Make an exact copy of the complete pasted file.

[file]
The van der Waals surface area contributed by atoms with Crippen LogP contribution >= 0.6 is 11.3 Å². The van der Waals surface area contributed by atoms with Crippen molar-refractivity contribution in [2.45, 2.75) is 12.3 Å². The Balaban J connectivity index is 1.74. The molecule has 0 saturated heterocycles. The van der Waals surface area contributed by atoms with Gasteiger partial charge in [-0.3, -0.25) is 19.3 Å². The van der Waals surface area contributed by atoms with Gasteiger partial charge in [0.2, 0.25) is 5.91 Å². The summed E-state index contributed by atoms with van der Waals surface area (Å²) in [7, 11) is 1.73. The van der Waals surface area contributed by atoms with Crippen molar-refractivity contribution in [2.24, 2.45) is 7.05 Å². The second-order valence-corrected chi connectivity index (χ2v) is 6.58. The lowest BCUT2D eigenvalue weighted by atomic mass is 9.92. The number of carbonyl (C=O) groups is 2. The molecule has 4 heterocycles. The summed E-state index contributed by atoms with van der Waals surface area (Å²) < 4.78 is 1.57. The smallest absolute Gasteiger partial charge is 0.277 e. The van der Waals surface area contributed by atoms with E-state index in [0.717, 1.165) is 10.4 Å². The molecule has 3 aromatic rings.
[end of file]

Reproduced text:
The van der Waals surface area contributed by atoms with Crippen LogP contribution >= 0.6 is 11.3 Å². The van der Waals surface area contributed by atoms with Crippen molar-refractivity contribution in [2.45, 2.75) is 12.3 Å². The Balaban J connectivity index is 1.74. The molecule has 0 saturated heterocycles. The van der Waals surface area contributed by atoms with Gasteiger partial charge in [-0.3, -0.25) is 19.3 Å². The van der Waals surface area contributed by atoms with Gasteiger partial charge in [0.2, 0.25) is 5.91 Å². The summed E-state index contributed by atoms with van der Waals surface area (Å²) in [7, 11) is 1.73. The van der Waals surface area contributed by atoms with Crippen molar-refractivity contribution in [2.24, 2.45) is 7.05 Å². The second-order valence-corrected chi connectivity index (χ2v) is 6.58. The lowest BCUT2D eigenvalue weighted by atomic mass is 9.92. The number of carbonyl (C=O) groups is 2. The molecule has 4 heterocycles. The summed E-state index contributed by atoms with van der Waals surface area (Å²) < 4.78 is 1.57. The smallest absolute Gasteiger partial charge is 0.277 e. The van der Waals surface area contributed by atoms with E-state index in [0.717, 1.165) is 10.4 Å². The molecule has 3 aromatic rings.